Dubai Conference Casts Spotlight on the Importance of Educating Girls

Associate Professor in the Milken Institute School of Public Health at the George Washington University (GW) and senior advisor to GW’s Global Women’s Institute, Amita Vyas, spoke about the priority of educating girls around the world at the 3rd annual Global Education & Skills Forum in Dubai, United Arab Emirates, on March 12, 2016. 

The conference, organized by education entrepreneur Sunny Varkey and The Varkey Foundation, brought together leaders from the public, private and social sectors seeking solutions to achieving education, equity and employment for all.

Panel discussions and conference sessions highlighted urgent and timely themes, including how to address education issues faced by refugee children and the latest innovations in girls’ education.  Associate Professor Vyas, whose research focuses on adolescent health and development of children, served as a session moderator during the conference.

“We know that the least stable parts of the world correlate directly with those places where girls and women are the most oppressed, and stability is crucial to being able to address widespread public health problems,” said Vyas. “So bringing together innovators in education that can advance the education of girls is crucial if we want to achieve health and wellness for women and girls across societies.”

Conference organizers also invited Christina Lowery, CEO of Girl Rising, Martha Adams, chief creative officer at Girl Rising, and Vyas, a producer of the Hindi version of the award-winning 2013 documentary Girl Rising, to screen part of the film at the conference. The film tells the stories of girls from nine developing countries who have overcome enormous obstacles to pursue their educational dreams. Milken Institute School of Public Health held an event October 2015 that featured a screening of part of Girl Rising with guest speaker, Actress Freida Pinto.

“The film really speaks to the value of a girl, and to be able to bring such a powerful film to the very people who are working so hard to educate girls around the world is very meaningful,” said Vyas. “The teachers, educators and policy-makers gathered at this conference, through their commitment to addressing the obstacles and challenges that girls face surviving to school age, getting to school, and participating in the classroom, are making a difference every day in enhancing the value of girls around the world.”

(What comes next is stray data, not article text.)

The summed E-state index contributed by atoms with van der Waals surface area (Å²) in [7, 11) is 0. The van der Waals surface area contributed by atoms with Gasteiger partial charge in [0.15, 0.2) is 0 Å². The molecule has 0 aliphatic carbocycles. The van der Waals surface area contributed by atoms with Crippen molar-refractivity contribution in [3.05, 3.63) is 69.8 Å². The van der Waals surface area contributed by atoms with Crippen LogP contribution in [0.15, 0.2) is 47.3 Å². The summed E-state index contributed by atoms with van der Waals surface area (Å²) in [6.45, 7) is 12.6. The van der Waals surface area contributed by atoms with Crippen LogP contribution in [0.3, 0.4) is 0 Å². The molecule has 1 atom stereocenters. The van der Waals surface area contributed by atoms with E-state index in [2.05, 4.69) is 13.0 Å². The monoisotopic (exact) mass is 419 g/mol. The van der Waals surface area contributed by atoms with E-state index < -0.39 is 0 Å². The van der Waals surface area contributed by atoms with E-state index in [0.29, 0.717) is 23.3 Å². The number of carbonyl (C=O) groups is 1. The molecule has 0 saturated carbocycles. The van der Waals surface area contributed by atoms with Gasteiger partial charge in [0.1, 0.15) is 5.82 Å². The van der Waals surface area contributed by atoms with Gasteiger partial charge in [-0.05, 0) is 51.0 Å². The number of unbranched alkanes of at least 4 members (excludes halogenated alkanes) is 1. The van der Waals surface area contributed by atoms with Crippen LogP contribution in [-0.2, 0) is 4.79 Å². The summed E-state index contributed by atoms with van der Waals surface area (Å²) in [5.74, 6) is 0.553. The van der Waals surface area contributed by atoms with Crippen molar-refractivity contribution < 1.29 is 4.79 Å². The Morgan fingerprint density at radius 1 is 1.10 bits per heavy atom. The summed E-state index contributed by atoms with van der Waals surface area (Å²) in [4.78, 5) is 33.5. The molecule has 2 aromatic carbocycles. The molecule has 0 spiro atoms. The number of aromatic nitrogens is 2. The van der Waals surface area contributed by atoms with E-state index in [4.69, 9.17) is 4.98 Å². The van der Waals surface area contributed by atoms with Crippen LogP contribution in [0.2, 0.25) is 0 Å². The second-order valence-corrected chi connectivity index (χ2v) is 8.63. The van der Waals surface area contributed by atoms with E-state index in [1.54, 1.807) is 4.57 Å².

Prior to the conference, GW alumni from Dubai joined the Girl Rising leadership, Professor Vyas and GW alumna and Director of Clinical Operations at the GW Medical Faculty Associates, Dr. Sumera Haque, for a private screening of part of the Girl Rising film.  Also in attendance at this private screening was Pakistan’s acclaimed pop-star, Ali Zafar, who specifically came to Dubai to meet with Vyas and the Girl Rising team to discuss taking the campaign to Pakistan. The pinnacle of the conference was the $1 million Global Teacher Prize awarded to Hanan AlHroub from Palestine, and announced by the Pope via satellite.  Girl Rising ambassadors Salma Hayek Pinault and Parineeti Chopra were also in attendance at the Global Teacher Prize Gala.  As the film continues to be seen globally, Professor Vyas’ expertise in monitoring and evaluation will help to measure the impact of the screenings of the film around the world.

As one alumnus in attendance noted, “This is the important issue of our region, and the film really moved me. I’m proud to see GW faculty involved in this important work.”